outside the \((N-1)\)-simplex, is not considered in this work.
The problem is that the fraction of rejected points quickly increases
with \(N\), making it very inefficient for multi-component
systems.\selectlanguage{english}
\begin{figure}[h!]
\begin{center}
\includegraphics[width=1.00\columnwidth]{figures/normalized5/normalized5}
\caption{{\label{fig:normalized} Normalized exponential distributions produce better coverage of composition space versus the uniform distribution.%
}}
\end{center}
\end{figure}\selectlanguage{english}
\begin{figure}[h!]
\begin{center}
\includegraphics[width=1.00\columnwidth]{figures/halton4/halton4}
\caption{{\label{fig:halton} The standard Halton sequence has problems with
correlation between some dimensions. Deterministic scrambling alleviates
this.%
}}
\end{center}
\end{figure}
\section{Numerical Approach}\label{numerical-approach}
The general Gibbs energy minimization problem can be stated in the
following way, making use of the compound energy formalism to decompose
phases into independent sublattices. (A similar construction for
Helmholtz energy requires only a change of variables.)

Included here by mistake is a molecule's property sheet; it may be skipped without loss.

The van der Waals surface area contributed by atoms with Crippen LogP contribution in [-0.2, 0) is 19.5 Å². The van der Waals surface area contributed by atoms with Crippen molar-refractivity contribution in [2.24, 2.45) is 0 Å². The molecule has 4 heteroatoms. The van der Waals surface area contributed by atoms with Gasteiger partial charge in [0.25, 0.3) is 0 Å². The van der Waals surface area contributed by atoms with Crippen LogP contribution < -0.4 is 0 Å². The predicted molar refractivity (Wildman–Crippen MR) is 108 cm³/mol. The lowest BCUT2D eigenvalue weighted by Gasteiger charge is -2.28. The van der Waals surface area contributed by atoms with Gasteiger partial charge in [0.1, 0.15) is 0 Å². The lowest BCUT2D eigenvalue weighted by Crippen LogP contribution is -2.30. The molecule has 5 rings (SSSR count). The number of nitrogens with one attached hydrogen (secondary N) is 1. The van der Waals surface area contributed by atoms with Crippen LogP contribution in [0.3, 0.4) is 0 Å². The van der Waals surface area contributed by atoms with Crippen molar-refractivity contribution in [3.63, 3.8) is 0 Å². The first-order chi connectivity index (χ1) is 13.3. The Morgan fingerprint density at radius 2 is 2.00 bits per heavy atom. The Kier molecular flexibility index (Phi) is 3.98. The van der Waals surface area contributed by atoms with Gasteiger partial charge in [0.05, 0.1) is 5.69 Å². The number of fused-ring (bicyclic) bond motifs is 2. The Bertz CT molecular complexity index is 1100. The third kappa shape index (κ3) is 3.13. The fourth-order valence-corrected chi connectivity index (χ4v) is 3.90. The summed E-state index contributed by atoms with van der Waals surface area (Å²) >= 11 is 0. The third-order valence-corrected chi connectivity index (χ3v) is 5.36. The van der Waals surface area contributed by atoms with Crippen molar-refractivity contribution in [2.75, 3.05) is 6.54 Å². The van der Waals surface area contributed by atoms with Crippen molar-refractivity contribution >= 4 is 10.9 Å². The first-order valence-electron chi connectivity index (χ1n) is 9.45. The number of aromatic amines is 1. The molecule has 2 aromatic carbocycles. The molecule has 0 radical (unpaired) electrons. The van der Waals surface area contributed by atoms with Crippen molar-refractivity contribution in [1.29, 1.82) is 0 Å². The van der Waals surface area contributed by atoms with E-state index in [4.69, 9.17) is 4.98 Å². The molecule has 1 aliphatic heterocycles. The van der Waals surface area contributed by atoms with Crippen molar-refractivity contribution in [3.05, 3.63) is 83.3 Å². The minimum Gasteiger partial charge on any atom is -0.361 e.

\[
\textrm{min } G_\textrm{m}(T, P, f^i, y^i_{s, j}) \textrm{ where } c_k (T, P, f^i, y^i_{s, j}) = 0
\]
\(G_\textrm{m}\) is the molar Gibbs energy of the system,
\(T\) is the temperature, \(P\) is the
pressure, \(f^i\) is the fraction of phase \(i\)
and \(y^i_{s, j}\) is the site occupation fraction of component
\(j\) in sublattice \(s\) of phase
\(i\). \(c_k\) represents all equality
constraints. For example, fixing the temperature generates a constraint
\(T - \tilde{T} = 0\), where \(\tilde{T}\) is the user-specified
temperature. Site fraction balance constraints, \(\sum_s y^i_{s, j} - 1 = 0\), are
always present for each sublattice. Other constraints such as charge
balance can be constructed in the same way.
This formulation only considers equality constraints explicitly. The
inequality constraints, \(f^i \gt 0 \) and \(y^i_{s, j} > 0 \), are
left implicit and instead handled by a separate step discussed later.
Consider the multi-component, multi-phase case when \(T\)
and \(P\) are fixed along with some combination fixed of